In support of the most recent strength, per JPMorgan Chase & Co’s (NYSE: JPM) trade desk commentary, there is a buy skew. Goldman Sachs Group Inc (NYSE: GS) strategists agree, noting that flows are almost entirely “cover-driven.”
Recall that traders sought protection amidst all the calamities recently. Accordingly, measures of implied volatility or IVOL including the Cboe Volatility Index or VIX rose (e.g. traders demand exposure to downside put protection by way of S&P 500 options which bids options prices and manifests higher IVOL and counterparty pressure from their equity future/stock sales to hedge this demand). These same measures of IVOL are now falling as traders’ closure of protection results in counterparty pressures being lifted (helping explain, in part, the above “cover-driven” remark by GS).
Does this rally have breadth behind it? Look no further than market internals.
A pause before the Fed announcement, and then breadth catches up to price?
Or, has the typical post-Fed IVOL boost been spent?
Regardless, we maintain that low-cost call options structures as proposed in previous letters worked (and may continue to work). Notwithstanding, look for opportunities to play the downside should markets trade higher into a “more combustible” position.
More on trade ideas in the next letters. Take care.
As of 8:15 AM ET, Wednesday’s regular session (9:30 AM – 4:00 PM ET), in the S&P 500, is likely to open in the upper part of a negatively skewed overnight inventory, inside of the prior day’s range, suggesting a limited potential for immediate directional opportunity.
The S&P 500 pivot for today is $4,038.75.
Key levels to the upside include $4,059.25, $4,071.75, and $4,082.75.
Key levels to the downside include $4,017.00, $3,994.25, and $3,977.00.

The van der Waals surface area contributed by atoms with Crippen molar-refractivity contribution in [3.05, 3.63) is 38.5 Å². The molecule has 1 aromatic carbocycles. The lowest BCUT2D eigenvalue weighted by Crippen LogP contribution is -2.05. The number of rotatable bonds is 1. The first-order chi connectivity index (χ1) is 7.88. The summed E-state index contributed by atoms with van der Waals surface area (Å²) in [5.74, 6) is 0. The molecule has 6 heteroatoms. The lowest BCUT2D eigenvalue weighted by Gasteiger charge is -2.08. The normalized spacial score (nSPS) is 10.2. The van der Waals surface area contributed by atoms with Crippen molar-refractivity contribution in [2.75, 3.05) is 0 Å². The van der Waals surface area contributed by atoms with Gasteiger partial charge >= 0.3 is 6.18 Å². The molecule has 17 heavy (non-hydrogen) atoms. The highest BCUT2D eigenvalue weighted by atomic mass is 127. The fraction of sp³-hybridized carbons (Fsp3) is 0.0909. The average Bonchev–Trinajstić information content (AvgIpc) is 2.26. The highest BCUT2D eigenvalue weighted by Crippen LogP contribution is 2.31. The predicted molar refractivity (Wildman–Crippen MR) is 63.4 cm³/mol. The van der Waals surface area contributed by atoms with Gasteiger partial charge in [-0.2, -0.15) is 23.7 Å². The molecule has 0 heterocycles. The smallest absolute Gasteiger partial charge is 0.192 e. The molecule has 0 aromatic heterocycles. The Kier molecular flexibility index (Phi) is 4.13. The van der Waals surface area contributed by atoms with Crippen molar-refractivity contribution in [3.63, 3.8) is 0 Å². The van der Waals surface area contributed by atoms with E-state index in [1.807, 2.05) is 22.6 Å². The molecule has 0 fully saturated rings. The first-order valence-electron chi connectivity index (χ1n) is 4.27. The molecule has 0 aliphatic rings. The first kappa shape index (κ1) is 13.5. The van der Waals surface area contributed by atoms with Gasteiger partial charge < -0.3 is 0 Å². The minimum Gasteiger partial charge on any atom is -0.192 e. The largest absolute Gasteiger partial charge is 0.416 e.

Disclaimer: Click here to load the updated key levels via the web-based TradingView platform. New links are produced daily. Quoted levels likely hold barring an exogenous development.
Volume Areas: Markets will build on areas of high-volume (HVNodes). Should the market trend for a period of time, this will be identified by a low-volume area (LVNodes). The LVNodes denote directional conviction and ought to offer support on any test.
If participants auction and find acceptance in an area of a prior LVNode, then future discovery ought to be volatile and quick as participants look to the nearest HVNodes for more favorable entry or exit.
POCs: Areas where two-sided trade was most prevalent in a prior day session. Participants will respond to future tests of value as they offer favorable entry and exit.
The author, Renato Leonard Capelj, spends the bulk of his time at Physik Invest, an entity through which he invests and publishes free daily analyses to thousands of subscribers. The analyses offer him and his subscribers a way to stay on the right side of the market.
Separately, Capelj is an accredited journalist with past works including interviews with investor Kevin O’Leary, ARK Invest’s Catherine Wood, FTX’s Sam Bankman-Fried, North Dakota Governor Doug Burgum, Lithuania’s Minister of Economy and Innovation Aušrinė Armonaitė, former Cisco chairman and CEO John Chambers, and persons at the Clinton Global Initiative.